After he finished this film, Martin Scorsese screened the film for John Cassavetes. Cassavetes, after seeing this film, hugged Scorsese and said, "Marty, you've just spent a whole year of your life making a piece of shit. It's a good picture, but you're better than the people who make this kind of movie. Don't get hooked into the exploitation market, just try and do something different." Scorsese's next film was Mean Streets (1973).
The rumor that Roger Corman's wife Julie obtained the film rights to the story from Bertha Thompson herself who she tracked down in a San Francisco hotel room but never actually met since she wouldn't open the door turns out to be untrue (but possibly a pre-release publicity stunt or maybe even a trick played on the Cormans by the true owner of the story, the author Ben Reitman), as the afterward in the fourth re-issue of the book Boxcar Bertha explained that the book is a work of fiction, and that the character Bertha Thompson was an amalgam of at least three women that the author (Ben Reitman) knew, but was mostly modeled on a woman named Retta Toble.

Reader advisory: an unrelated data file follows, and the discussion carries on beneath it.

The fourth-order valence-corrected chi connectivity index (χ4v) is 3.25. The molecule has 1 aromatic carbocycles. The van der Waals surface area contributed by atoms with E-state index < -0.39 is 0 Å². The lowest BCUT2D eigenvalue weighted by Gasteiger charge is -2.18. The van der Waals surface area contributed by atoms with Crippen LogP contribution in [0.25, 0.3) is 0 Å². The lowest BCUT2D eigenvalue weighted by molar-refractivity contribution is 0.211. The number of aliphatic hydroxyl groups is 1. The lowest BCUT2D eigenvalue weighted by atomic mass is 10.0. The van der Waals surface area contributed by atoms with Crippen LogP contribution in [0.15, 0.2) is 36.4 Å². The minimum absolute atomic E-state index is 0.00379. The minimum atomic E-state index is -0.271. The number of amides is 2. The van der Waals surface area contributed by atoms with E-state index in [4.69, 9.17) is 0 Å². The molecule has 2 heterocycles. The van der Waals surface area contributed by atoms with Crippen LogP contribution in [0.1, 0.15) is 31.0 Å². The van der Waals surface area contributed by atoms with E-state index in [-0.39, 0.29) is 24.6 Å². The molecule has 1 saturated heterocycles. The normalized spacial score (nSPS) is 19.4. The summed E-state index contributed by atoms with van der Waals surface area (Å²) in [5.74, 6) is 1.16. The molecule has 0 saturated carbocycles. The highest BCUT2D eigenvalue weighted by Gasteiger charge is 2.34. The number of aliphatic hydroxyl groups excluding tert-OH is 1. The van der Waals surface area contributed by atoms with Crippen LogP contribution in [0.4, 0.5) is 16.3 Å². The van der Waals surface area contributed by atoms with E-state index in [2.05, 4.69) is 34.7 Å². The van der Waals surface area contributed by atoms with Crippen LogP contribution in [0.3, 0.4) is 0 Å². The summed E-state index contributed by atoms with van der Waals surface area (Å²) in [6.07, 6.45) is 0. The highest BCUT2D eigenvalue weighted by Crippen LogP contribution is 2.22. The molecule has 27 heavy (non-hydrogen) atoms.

The Reader Railroad was the actual name of the railroad where the train scenes were filmed. It opened in 1889 and is still in business, used at various times for freight, tourism, and movie service. At the time of filming, it was still regularly using vintage equipment, most notably steam locomotives.
There are no characters in the film named Emeric Pressburger or M. Powell, and there are no such actors as Grahame Pratt or "Chicken" Holleman. Martin Scorsese added them to the cast list as a tribute to Michael Powell and Emeric Pressburger.